Recordings from the third day of The Many Lives of Indian Cinema conference organised by The Sarai Programme in January 2014.
Recordings from the second day of The Many Lives of Indian Cinema conference organised by The Sarai Programme in January 2014.
Recordings from the first day of The Many Lives of Indian Cinema conference organised by The Sarai Programme in January 2014.
This conference was part of the golden jubilee celebrations of the Center for the Study of Developing Societies and was organized by The Sarai Programme to commemorate 100 years of Indian cinema. The conference sought to draw on the diverse heritage of Indian cinema to highlight the importance of cinema studies in the wider architecture of disciplinary engagements. This was with a view to bringing cinema into the academy as subject matter that required not only specialist analysis, but also as something which offered fresh perspectives, methods and materials to the human sciences.
This international conference was hosted by the Centre for the Study of Developing Societies (CSDS) to celebrate and reflect on a century of Indian cinema. The conference was coordinated by the Sarai programme of CSDS and the CSDS/Sarai-supported South Asian screen studies journal, BioScope. It was part of the Golden Jubilee Celebrations of the Centre… Read More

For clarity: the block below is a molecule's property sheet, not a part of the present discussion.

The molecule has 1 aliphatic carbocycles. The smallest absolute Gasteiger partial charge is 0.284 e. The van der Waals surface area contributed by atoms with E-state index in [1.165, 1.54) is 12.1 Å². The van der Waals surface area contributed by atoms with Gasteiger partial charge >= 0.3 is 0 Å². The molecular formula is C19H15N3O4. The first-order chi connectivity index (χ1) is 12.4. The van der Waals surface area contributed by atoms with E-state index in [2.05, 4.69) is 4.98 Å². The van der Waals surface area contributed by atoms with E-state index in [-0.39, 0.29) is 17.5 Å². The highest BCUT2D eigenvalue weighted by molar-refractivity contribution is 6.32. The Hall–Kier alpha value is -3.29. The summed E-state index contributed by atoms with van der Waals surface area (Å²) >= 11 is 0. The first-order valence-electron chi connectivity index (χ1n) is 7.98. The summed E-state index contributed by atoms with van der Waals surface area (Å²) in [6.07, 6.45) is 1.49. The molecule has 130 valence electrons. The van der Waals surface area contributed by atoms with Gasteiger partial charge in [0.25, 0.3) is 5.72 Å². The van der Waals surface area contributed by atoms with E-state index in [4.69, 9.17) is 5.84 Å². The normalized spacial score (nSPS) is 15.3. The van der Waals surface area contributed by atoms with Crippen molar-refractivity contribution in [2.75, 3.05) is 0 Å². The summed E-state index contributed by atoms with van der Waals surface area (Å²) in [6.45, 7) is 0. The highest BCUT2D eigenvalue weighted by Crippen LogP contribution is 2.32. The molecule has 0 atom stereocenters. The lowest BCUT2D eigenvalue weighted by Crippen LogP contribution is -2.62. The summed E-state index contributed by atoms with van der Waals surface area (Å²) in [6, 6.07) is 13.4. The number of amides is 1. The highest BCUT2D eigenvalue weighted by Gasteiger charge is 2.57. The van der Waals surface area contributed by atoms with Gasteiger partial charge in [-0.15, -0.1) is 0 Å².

This colloquium, early in the history of the Information and Society Research Cluster at Sarai-CSDS, posits that the ‘sensor-census-censor’ triad may be a useful way in which the histories and contemporary realities of South Asia and Europe may be investigated. Here, we mean the historic affinities, networks and resonances pertinent to the traffic of information between the colony and the metropolis, especially with regard to the operations of knowledge as power. We also point towards the contemporary (and projected) operations of biometric technologies, internet filtering systems, networked surveillance, data retrieval and outsourcing systems that inflect the global traffic in information today.
The past three years have seen conflicts over the regulation of information, knowledge and cultural materials increase in intensity and scope. These conflicts have widened to include new geographical spaces, particularly China, India, South Africa and Brazil. Moreover, a range of new problems, including the expansion of intellectual property protection to almost all spheres of our social life, has intensified the problem. It is important to recognize that the nature of the conflict gets configured differently as we move from the United States and Europe to social landscapes marked by sharp inequalities in Asia, Latin America and Africa.